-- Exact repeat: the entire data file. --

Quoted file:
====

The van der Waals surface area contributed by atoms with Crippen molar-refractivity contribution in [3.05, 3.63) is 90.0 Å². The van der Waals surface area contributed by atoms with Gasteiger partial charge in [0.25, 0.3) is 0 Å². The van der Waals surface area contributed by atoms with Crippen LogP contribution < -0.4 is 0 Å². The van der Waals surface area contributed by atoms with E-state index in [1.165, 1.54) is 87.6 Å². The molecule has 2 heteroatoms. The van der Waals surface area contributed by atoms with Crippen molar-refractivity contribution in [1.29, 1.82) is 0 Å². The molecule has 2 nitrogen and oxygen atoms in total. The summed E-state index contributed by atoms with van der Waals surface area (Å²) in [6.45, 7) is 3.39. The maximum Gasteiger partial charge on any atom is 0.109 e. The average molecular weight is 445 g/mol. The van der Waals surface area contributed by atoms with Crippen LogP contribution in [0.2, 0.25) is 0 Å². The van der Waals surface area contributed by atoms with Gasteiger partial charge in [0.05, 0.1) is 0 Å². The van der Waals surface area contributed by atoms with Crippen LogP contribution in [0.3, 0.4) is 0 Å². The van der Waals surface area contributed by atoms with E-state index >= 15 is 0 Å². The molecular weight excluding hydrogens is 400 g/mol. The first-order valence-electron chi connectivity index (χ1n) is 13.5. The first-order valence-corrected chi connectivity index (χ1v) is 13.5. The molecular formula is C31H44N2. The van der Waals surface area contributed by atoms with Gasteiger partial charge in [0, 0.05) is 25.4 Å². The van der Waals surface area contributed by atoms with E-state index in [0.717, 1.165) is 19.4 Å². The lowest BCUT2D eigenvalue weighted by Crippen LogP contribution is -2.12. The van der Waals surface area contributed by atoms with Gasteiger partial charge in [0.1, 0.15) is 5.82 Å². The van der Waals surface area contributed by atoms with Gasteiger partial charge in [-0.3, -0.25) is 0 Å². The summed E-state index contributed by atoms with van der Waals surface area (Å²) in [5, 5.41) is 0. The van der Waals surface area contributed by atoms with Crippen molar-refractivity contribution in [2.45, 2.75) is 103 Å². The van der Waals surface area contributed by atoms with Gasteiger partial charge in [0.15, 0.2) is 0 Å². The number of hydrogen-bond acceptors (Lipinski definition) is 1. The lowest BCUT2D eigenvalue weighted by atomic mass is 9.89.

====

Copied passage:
The van der Waals surface area contributed by atoms with Crippen molar-refractivity contribution in [3.05, 3.63) is 90.0 Å². The van der Waals surface area contributed by atoms with Gasteiger partial charge in [0.25, 0.3) is 0 Å². The van der Waals surface area contributed by atoms with Crippen LogP contribution < -0.4 is 0 Å². The van der Waals surface area contributed by atoms with E-state index in [1.165, 1.54) is 87.6 Å². The molecule has 2 heteroatoms. The van der Waals surface area contributed by atoms with Crippen molar-refractivity contribution in [1.29, 1.82) is 0 Å². The molecule has 2 nitrogen and oxygen atoms in total. The summed E-state index contributed by atoms with van der Waals surface area (Å²) in [6.45, 7) is 3.39. The maximum Gasteiger partial charge on any atom is 0.109 e. The average molecular weight is 445 g/mol. The van der Waals surface area contributed by atoms with Crippen LogP contribution in [0.2, 0.25) is 0 Å². The van der Waals surface area contributed by atoms with Gasteiger partial charge in [0.05, 0.1) is 0 Å². The van der Waals surface area contributed by atoms with Crippen LogP contribution in [0.3, 0.4) is 0 Å². The van der Waals surface area contributed by atoms with E-state index >= 15 is 0 Å². The molecular weight excluding hydrogens is 400 g/mol. The first-order valence-electron chi connectivity index (χ1n) is 13.5. The first-order valence-corrected chi connectivity index (χ1v) is 13.5. The molecular formula is C31H44N2. The van der Waals surface area contributed by atoms with Gasteiger partial charge in [0, 0.05) is 25.4 Å². The van der Waals surface area contributed by atoms with E-state index in [0.717, 1.165) is 19.4 Å². The lowest BCUT2D eigenvalue weighted by Crippen LogP contribution is -2.12. The van der Waals surface area contributed by atoms with Gasteiger partial charge in [0.1, 0.15) is 5.82 Å². The van der Waals surface area contributed by atoms with Gasteiger partial charge in [-0.3, -0.25) is 0 Å². The summed E-state index contributed by atoms with van der Waals surface area (Å²) in [5, 5.41) is 0. The van der Waals surface area contributed by atoms with Crippen molar-refractivity contribution in [2.45, 2.75) is 103 Å². The van der Waals surface area contributed by atoms with Gasteiger partial charge in [0.15, 0.2) is 0 Å². The number of hydrogen-bond acceptors (Lipinski definition) is 1. The lowest BCUT2D eigenvalue weighted by atomic mass is 9.89.